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The concept car used a pair of micro-turbines which would power the electric drive-train. So instead of using a conventional gas engine to power the electric motors, like in the Fisker Karma, Jaguar showed that using these lighter micro-turbines would be a more powerful and more efficient alternative.
But a concept is one thing, and the reality can be quite different. When Jaguar gave the C-X75 the green-light for production, they found that micro-turbine technology is still very much in its infancy, and that long-term reliability is not known for such a system. Plus, these turbines do generate more heat, so would require longer air-intakes to channel air to these motors.
So Jaguar has decided that the production, road-going C-X75, which will look pretty much identical to the concept car, will be offered with a Cosworth and Williams F1 developed 1.6-liter, turbo-charged, four cylinder engine, which will be able to produce roughly 500-hp. This engine will work with a pair of electric motors that not only assist in achieving better fuel-economy, but also add to the performance of this car.
All this is well and good, but what is to become of the original micro-turbine idea? Not to worry, that idea is not dead. Jaguar and its parent company Tata have invested and opened a new factory in Coventry, U.K. called the Bladon Jets Engineering Center. This facility, which employs 15-people, is dedicated towards the development of these micro-turbines. As for their first application, Jaguar global brand director Adrian Hallmark has said that this power plant will be featured on a track-only version of the C-X75.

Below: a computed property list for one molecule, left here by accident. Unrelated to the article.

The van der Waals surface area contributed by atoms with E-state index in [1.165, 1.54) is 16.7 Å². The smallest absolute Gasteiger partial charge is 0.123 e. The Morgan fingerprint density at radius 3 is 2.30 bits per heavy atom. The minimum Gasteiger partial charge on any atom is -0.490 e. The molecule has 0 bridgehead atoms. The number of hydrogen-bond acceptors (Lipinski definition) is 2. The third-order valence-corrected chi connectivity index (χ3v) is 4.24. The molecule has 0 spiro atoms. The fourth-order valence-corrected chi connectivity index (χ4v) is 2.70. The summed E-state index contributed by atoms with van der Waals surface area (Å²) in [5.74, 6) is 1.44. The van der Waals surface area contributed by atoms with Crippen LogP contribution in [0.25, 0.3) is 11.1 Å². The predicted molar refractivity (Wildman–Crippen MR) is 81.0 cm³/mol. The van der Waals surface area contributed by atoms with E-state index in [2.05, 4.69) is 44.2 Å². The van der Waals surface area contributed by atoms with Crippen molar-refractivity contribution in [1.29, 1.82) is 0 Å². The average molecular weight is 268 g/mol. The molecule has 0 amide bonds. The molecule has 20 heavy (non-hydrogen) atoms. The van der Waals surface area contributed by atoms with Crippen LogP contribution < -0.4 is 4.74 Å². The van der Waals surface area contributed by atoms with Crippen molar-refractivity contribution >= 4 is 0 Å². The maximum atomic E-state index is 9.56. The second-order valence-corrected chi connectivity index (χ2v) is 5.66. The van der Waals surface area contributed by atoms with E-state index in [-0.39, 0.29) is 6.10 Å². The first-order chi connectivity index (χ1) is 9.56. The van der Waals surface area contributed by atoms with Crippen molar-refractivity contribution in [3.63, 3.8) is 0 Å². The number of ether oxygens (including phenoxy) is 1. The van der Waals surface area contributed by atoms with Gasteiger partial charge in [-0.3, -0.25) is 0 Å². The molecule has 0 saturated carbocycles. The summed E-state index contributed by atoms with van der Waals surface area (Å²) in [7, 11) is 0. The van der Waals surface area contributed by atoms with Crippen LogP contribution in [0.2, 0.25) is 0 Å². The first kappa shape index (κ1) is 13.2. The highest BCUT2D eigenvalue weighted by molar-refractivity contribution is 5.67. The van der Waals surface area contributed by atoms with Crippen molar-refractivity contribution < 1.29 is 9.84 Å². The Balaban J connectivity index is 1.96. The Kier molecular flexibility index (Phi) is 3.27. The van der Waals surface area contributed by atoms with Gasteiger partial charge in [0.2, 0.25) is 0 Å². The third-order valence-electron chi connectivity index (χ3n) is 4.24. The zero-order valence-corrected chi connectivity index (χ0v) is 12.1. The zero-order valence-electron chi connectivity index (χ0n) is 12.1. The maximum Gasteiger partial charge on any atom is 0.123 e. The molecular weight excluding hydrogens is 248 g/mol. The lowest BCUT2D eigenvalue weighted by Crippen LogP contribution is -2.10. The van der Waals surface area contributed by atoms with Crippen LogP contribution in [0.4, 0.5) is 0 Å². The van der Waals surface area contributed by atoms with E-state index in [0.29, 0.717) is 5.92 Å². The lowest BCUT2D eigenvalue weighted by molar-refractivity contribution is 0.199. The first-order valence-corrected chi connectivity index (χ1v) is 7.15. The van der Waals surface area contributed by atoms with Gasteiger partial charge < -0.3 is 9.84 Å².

Testing the system for track use will eventually pave the way forward for using the system on a road car. This means, cars with jet engines (just like what the Jetsons had) are going to be on our roads in the not too distant future.
GALLERY: Jaguar C-X75
GALLERY: Jaguar C-X75 2010 Paris Auto Show
[Source: Inside Line]
MINI was proud to announce today that a John Cooper Works Super Production Car (SPC) captured its first FIA International event win this past weekend. Driver Abdulaziz Al-Kuwari took the checkered flag home at the Qatar International Rally, the first found in the 2012 Middle East Rally Championship (MERC).
Al Kuwari had his brother, Nassar Al-Kuwari as his co-driver, and the pair captured the race victory by a margin of 2m 24.9s and was the team’s first career MERC win. It was also a successful debut of the Prodrive-built, Tok Sport-ran MINI John Cooper Works SPC. The MINI SPC is the regional rally specification of the MINI World Rally Car. It is nearly identical to the WRC except the SPC runs with a smaller engine restrictor (30-mm versus 33-mm) and a smaller rear wing.
“It is a fantastic feeling to win this rally,” said Al-Kuwari, who became the 32nd driver in history to win at least one round of the MERC. “I have achieved success in national rallies in Qatar, but this was the big one. This was the rally I wanted to win. It was a great battle with Nasser. The new car was fantastic. This is the biggest win of my career.”
The team is now looking forward to becoming a force to be reckoned with in the 2012 Middle East Rally Championship.